Meditation, and the Indian tradition in general, has played a crucial role in Phil’s journey and deeply informs his therapy practice. As Phil sees it, all beings want to be happy and avoid suffering. Everything one does from blinking one’s eye to starting a war comes from the desire to create happiness and avoid suffering. However, this natural love and compassion is not enough. In the pursuit of happiness, people often create much suffering for themselves and others. The other key ingredient is wisdom. People need to be able to see the mechanics of suffering in order to wisely steward their own desire to be happy. The main roots of suffering, and the tendency towards more suffering, come from our illusion that we are separate from the world. The mind begins to think there’s a separate self apart from the world. The mind becomes confused and thinks that not only is this self separate but can exert control over the world or at least the mind. However, there is no separate self. There is just a humming and buzzing whole of reality. In the same way a wave is not separate from the ocean and exerts no control over it, the human being is not separate from the universe of which he is an emergent property. And when man lets go of the illusion that he isn’t but a small part of this universe, suddenly he awakens to the truth of reality: flow. And, luckily, when humans awaken in this way, they are naturally guided by their compassion not only for themselves but for all beings. They begin to see that happiness is not a zero-sum game. The more happiness one creates, especially among humans, the happier one becomes. Altruism is wise selfishness.
Additionally, Phil recognizes that human beings are natural organisms that are more comfortable in certain rhythms and relations in life than others. These rhythms include healthy relationships with our fellow human beings. These rhythms include regular physical exercise. These rhythms include eating natural foods, foods that are closer to what our ancestors would have eaten without all the extra processing done by modern food companies. Human health and happiness is facilitated by adequate sleep, freedom from oppressive governments and ancient plant medicines. Humans are happiest when energized towards a deep, altruistic meaning in life. Humans are energized by song, dance and communion with nature.
Rogers’ method of seeing people resonated deeply with the Tibetan Buddhist perspective on people on which Phil had come to base his worldview. Phil’s primary touchstone in the Nyingma school of Tibetan Buddhism, Mingyur Rinpoche, teaches that each person has a basic goodness that is their fundamental nature. This basic goodness is inherent in the human condition. Its qualities are awareness, compassion and capacity/ability. Additionally, it contains the teaching that each person just wants to be happy and doesn’t want to suffer. Mingyur calls this their “homesickness” for happiness. Every single action each person takes is made of that person’s desire to be happy and to avoid suffering. Each time you blink your eyes or are short with a co-worker or take a bubble bath you are doing that action because on some level you believe it will bring you towards lasting happiness and away from lasting suffering. When one looks at people in this way, one sees that each person is actually deeply loveable and worthy of compassion.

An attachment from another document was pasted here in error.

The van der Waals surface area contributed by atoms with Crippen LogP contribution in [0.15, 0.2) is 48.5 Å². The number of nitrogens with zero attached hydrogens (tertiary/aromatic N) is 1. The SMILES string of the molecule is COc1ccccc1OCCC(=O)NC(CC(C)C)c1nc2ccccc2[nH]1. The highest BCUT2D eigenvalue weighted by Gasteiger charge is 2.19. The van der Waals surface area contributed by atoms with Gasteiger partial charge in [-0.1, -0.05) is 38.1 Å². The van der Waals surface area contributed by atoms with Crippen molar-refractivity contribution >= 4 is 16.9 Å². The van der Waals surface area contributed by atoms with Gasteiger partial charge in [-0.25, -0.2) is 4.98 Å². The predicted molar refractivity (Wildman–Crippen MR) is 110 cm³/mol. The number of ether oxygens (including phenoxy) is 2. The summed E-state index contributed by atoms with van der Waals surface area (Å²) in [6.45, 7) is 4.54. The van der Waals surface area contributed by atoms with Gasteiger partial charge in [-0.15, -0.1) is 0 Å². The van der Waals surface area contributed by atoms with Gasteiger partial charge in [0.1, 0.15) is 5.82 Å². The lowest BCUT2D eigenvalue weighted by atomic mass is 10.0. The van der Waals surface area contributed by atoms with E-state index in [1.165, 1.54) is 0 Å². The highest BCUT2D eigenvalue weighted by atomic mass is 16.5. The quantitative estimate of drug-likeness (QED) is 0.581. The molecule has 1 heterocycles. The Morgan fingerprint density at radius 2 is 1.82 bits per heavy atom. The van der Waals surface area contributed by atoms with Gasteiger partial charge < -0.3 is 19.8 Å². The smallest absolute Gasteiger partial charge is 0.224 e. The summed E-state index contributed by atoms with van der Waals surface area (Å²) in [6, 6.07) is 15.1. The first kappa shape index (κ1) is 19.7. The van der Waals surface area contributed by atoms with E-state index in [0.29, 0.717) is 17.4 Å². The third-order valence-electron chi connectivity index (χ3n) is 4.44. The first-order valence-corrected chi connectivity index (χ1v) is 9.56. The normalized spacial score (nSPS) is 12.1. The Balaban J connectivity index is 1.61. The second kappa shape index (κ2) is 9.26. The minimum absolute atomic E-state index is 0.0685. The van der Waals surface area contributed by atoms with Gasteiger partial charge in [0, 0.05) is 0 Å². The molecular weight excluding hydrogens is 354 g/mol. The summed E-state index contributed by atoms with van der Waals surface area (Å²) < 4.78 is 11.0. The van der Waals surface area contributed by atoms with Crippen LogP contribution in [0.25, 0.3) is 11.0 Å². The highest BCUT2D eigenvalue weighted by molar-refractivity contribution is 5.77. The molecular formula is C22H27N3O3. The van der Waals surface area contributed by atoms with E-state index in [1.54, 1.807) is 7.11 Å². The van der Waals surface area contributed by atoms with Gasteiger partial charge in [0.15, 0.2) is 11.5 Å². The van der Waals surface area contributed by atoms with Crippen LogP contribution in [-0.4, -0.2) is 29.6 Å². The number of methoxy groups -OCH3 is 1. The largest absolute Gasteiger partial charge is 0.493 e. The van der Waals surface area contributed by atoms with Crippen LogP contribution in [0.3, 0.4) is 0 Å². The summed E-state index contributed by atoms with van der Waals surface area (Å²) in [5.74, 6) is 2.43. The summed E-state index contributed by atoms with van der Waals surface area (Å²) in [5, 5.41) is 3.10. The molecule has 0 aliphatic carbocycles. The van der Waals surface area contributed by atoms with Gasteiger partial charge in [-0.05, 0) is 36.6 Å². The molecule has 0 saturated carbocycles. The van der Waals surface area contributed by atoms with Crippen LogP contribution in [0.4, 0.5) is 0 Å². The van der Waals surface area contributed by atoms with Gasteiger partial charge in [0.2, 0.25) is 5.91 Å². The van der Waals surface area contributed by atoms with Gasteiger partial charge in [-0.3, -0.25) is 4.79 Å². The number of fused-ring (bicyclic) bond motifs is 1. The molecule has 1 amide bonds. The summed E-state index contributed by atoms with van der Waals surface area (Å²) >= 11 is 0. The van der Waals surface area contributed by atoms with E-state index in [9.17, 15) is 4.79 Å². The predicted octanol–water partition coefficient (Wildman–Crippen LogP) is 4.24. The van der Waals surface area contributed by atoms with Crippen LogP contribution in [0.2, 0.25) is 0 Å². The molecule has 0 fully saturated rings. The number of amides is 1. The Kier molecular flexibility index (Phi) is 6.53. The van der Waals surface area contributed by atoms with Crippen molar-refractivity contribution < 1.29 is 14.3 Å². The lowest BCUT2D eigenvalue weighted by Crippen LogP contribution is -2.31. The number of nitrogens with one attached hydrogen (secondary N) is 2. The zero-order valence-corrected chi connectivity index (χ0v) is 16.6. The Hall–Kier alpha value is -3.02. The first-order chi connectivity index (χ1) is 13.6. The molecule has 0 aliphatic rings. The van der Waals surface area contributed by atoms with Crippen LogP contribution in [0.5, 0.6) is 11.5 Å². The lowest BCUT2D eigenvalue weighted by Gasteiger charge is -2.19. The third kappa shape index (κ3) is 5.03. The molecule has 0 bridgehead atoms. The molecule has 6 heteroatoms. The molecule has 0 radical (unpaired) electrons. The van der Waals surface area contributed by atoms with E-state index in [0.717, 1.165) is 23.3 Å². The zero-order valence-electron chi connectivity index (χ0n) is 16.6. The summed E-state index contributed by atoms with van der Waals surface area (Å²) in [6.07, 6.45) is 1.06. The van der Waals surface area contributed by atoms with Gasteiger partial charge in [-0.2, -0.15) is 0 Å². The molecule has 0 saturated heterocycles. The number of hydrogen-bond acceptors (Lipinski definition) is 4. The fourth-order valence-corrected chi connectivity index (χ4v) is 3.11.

Natural & Ordinary Meditation
Tonglen Dedication & Progression
NPI: In Graduate School For:Masters of Science in Counseling - Clinical Mental Health Counseling
- Pennsylvania: Working under the supervision of Samantha Eisenberg, LCSW
Phillip Forrence (Intern Therapist)’s Latest TIPs:
Understanding Hurt Between Partners
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How Can Buddhism Make Me Happy?
Hey gang! Welcome to “How Can Buddhism Make Me Happy?” We’ll outline some lessons from Buddhism that can make you happier! This won’t be a systematic exploration of the …
Non-Meditation is the Best Meditation
Do you want to start a meditation practice? Is this your first time or have you tried many times before? Has mindfulness or concentration meditation left you feeling aggravated …
Pillars of Well-Being
Beginning your mental health journey? Want to be happier and healthier and curious where to start? Well, you’re in luck! In this post, we’ll discuss the pillars of well-being.…
Tonglen for Difficult Moments
Feeling down? Depressed? Anxious? Angry with someone? Particularly lonely? Want to feel peaceful, joyful and connected to something larger? Well, there’s good news! There’s a Tibetan Buddhist practice called …